man, mozambique, limpopo
CONSERVATION HAND IN HAND WITH LOCAL DEVELOPMENT
Each member of the Hluvuka Chibotane Farming Association owns a plot measuring 250 metres in length and four metres in width on which they farm traditional subsistence crops such as cassava, maize, onions, garlic, lettuce and beans. “My life has changed a lot because these crops allow us to produce a lot in a small place compare to before, when we had crops that were depended on rainfalls and our produce was irregular”, says Felicidade Joaquim Mlhaule, one of the members of the farming association. She adds that what she produces is enough to feed a family of 10 and sell the remainder at local markets or to individual buyers. “With the money I earn from selling vegetables I buy soap and other necessities for my family. I also use it to pay for my children’s school fees”, Felicidade adds proudly.

Hluvuka Chibotane Farming Association’ president, Felimão Julio Ngovene, says that the irrigation system has made a huge difference to the members’ lives: “In 2014-2015 our country was hit by a severe drought, but because we had access to water, we kept producing and selling”. He adds that “members are no longer worried about not being able to provide for their families and can now send their children to school”.
women, field, limpopo, mozambique
A DELICATE BALANCING ACT

AFD contributed to build part of the 56 km-long fence that separates the park’s Core Zone from the Support Zone. By restricting access into the Core Zone, the fence supports conservation and acts as the primary barrier against human–wildlife conflict. 

In order to help reach the park’s tourism ambitions of increasing annual visitors from the current 10,000 to 59,000 by 2037, AFD helped improve 350 km of roads and built self-catering accommodation (campsites, 4x4 sites and chalets) and reception areas for tourists.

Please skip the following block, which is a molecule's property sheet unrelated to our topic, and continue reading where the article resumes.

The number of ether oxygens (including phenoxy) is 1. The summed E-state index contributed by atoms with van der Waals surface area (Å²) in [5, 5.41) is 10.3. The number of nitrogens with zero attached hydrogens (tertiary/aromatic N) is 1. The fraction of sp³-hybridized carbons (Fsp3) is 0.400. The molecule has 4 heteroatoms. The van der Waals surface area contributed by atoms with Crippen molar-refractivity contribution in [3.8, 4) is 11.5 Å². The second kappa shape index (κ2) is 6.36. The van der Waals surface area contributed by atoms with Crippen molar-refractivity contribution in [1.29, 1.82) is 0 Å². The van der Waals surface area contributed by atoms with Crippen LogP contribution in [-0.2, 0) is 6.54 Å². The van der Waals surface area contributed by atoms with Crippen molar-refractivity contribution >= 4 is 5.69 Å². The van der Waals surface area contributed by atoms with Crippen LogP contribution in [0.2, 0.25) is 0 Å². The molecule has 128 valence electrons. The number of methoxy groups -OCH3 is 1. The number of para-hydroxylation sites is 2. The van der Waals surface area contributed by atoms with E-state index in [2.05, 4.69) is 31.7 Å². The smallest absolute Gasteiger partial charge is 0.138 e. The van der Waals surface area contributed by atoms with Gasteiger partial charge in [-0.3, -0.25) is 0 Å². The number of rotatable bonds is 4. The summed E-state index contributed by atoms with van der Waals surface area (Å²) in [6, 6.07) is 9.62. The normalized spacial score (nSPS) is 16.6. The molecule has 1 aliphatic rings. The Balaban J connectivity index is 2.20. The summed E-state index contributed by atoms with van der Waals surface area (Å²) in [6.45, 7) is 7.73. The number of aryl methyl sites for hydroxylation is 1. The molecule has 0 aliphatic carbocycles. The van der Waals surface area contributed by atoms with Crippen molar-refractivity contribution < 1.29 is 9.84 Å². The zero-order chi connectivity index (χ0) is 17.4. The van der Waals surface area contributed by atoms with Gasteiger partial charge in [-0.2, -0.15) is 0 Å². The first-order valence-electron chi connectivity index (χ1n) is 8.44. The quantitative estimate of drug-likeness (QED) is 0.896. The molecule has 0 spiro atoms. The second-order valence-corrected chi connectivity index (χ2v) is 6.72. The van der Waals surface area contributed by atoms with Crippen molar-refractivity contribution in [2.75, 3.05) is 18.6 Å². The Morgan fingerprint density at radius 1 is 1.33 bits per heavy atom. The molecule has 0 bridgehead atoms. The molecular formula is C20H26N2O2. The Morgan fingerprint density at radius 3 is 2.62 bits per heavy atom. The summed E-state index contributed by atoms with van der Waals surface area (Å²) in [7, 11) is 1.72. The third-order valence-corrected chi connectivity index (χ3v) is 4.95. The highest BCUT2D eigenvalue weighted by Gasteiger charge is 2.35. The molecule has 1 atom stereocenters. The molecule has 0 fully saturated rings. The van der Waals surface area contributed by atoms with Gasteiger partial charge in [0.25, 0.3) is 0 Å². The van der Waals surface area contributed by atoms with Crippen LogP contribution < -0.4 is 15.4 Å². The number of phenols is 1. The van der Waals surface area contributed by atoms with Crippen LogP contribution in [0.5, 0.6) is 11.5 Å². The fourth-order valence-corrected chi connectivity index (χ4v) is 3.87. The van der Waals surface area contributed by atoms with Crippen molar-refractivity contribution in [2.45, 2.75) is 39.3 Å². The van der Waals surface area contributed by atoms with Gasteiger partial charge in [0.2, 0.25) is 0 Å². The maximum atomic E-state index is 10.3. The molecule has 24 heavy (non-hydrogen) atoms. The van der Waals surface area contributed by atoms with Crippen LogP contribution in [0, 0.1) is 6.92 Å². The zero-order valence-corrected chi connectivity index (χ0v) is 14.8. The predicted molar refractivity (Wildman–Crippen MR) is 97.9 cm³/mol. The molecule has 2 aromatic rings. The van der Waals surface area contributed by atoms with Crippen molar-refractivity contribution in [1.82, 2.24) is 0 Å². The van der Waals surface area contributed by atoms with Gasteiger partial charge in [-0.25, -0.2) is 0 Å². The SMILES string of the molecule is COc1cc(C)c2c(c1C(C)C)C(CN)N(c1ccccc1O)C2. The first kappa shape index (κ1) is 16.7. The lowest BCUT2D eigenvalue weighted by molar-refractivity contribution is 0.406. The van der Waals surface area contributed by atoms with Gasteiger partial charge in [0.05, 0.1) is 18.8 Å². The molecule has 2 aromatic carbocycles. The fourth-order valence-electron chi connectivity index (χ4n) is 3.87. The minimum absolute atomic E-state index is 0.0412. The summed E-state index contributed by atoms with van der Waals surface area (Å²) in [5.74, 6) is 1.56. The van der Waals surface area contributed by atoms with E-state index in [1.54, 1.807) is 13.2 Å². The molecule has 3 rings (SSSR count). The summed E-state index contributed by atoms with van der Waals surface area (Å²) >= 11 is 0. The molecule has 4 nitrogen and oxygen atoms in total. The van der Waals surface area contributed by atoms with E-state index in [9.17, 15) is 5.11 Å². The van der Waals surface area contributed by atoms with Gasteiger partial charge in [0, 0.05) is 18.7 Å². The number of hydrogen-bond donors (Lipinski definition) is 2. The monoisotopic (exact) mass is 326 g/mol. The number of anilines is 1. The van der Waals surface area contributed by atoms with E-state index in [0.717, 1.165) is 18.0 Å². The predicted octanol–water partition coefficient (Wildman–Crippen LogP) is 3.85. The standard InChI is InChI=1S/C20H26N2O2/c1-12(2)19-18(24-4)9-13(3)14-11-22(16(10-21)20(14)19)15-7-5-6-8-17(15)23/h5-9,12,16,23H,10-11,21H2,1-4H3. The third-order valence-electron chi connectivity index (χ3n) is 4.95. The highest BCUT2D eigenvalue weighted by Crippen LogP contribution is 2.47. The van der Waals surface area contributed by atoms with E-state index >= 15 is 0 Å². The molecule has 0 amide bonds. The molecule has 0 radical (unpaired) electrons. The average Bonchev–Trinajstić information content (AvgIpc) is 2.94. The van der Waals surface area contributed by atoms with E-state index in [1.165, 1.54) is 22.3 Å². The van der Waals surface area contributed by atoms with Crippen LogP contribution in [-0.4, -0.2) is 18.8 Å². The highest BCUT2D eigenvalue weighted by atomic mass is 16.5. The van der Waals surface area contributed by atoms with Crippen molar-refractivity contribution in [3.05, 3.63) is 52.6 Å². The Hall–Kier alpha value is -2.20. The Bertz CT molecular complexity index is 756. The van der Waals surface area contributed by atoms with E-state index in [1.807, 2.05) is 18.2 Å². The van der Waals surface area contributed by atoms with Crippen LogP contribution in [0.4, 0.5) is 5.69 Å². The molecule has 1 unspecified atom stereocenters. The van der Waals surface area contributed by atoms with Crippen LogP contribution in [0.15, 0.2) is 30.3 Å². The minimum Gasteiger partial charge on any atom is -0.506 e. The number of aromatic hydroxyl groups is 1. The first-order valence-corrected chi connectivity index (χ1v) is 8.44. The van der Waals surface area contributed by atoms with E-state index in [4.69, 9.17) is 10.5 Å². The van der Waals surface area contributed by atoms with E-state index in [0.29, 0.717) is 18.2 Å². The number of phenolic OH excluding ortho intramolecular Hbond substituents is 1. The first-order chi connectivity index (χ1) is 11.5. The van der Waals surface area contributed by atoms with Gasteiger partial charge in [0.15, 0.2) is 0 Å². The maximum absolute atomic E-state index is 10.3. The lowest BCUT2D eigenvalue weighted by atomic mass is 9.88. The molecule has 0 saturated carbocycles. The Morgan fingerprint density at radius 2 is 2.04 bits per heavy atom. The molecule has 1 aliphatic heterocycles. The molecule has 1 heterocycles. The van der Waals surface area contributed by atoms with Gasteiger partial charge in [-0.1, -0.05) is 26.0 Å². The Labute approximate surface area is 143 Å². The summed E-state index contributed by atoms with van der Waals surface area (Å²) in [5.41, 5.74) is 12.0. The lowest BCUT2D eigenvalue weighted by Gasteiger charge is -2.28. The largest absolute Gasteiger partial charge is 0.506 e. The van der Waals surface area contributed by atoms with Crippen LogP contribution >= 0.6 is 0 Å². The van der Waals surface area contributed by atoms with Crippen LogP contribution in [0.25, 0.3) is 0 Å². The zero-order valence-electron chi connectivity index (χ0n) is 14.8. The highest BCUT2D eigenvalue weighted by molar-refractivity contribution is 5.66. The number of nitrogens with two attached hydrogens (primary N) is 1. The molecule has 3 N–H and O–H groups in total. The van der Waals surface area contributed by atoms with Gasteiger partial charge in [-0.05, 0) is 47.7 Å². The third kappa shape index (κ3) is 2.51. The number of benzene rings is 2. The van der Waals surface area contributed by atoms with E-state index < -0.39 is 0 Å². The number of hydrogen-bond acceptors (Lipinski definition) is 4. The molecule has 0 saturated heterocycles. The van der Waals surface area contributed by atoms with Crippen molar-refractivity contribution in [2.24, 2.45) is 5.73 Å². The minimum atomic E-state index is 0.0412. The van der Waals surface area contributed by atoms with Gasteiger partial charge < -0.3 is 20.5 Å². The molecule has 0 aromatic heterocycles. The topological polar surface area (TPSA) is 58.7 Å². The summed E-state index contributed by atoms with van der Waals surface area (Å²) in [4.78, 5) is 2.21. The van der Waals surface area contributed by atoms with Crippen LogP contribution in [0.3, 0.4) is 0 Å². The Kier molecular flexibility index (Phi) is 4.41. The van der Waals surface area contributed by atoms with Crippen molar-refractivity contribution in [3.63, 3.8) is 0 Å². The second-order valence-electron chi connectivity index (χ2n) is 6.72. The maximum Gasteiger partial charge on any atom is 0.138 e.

Finally, AFD played an important role in developing Mozambique’s institutional framework, in conjunction with other donors involved in biodiversity interventions – through the 2014 law on protected areas, the clarification of the mechanisms for distributing the revenues from tourism generated by the park, and the setting up the National Administration of Conservation Areas (ANAC).

A LOT REMAINS TO BE DONE

A recent evaluation of the Limpopo National Park project found that although AFD contributed to preserving the ecological integrity of the park, develop tourism and build the capacity of the park’s administration, more needs to be done in order to realise the park’s ambitious plan to be fully sustainable through tourism-generated income. More tourism concessions need to be granted , the capacity of community-based organisations to manage the revenue received from tourism need to be strengthened, as well as their awareness of wildlife conservation.

The Limpopo National Park is a great example of AFD’s approach to balancing conservation objectives with the need for economic development. Ultimately, this approach will help achieve the Limpopo National Park Development Plan’s objective to preserve ecological processes within a transfrontier conservation area at the same time as contributing to the wellbeing of the population of Mozambique.